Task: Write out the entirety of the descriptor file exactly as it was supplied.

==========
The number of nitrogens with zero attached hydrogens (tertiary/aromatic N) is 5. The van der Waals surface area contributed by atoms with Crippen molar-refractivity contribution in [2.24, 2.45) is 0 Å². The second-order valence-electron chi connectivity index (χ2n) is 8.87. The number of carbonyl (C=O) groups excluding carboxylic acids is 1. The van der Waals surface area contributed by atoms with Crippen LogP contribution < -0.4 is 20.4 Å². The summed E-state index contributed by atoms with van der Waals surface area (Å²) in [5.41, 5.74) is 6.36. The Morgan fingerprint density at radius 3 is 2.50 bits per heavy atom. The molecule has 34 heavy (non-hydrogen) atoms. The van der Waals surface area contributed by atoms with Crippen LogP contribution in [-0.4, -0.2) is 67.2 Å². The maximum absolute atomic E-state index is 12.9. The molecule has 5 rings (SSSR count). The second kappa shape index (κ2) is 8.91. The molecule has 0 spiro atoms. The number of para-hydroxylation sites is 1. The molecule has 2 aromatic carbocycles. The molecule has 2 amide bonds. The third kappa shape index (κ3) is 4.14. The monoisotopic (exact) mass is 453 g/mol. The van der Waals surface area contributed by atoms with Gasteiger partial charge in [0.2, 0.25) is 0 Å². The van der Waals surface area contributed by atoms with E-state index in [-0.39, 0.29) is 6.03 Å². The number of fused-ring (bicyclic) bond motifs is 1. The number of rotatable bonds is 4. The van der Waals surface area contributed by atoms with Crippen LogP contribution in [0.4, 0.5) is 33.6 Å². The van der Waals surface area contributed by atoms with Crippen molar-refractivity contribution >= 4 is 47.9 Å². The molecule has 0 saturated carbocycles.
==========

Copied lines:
The number of nitrogens with zero attached hydrogens (tertiary/aromatic N) is 5. The van der Waals surface area contributed by atoms with Crippen molar-refractivity contribution in [2.24, 2.45) is 0 Å². The second-order valence-electron chi connectivity index (χ2n) is 8.87. The number of carbonyl (C=O) groups excluding carboxylic acids is 1. The van der Waals surface area contributed by atoms with Crippen LogP contribution < -0.4 is 20.4 Å². The summed E-state index contributed by atoms with van der Waals surface area (Å²) in [5.41, 5.74) is 6.36. The Morgan fingerprint density at radius 3 is 2.50 bits per heavy atom. The molecule has 34 heavy (non-hydrogen) atoms. The van der Waals surface area contributed by atoms with Crippen LogP contribution in [-0.4, -0.2) is 67.2 Å². The maximum absolute atomic E-state index is 12.9. The molecule has 5 rings (SSSR count). The second kappa shape index (κ2) is 8.91. The molecule has 0 spiro atoms. The number of para-hydroxylation sites is 1. The molecule has 2 aromatic carbocycles. The molecule has 2 amide bonds. The third kappa shape index (κ3) is 4.14. The monoisotopic (exact) mass is 453 g/mol. The van der Waals surface area contributed by atoms with Gasteiger partial charge in [0.2, 0.25) is 0 Å². The van der Waals surface area contributed by atoms with E-state index in [-0.39, 0.29) is 6.03 Å². The number of fused-ring (bicyclic) bond motifs is 1. The number of rotatable bonds is 4. The van der Waals surface area contributed by atoms with Crippen LogP contribution in [0.4, 0.5) is 33.6 Å². The van der Waals surface area contributed by atoms with Crippen molar-refractivity contribution >= 4 is 47.9 Å². The molecule has 0 saturated carbocycles.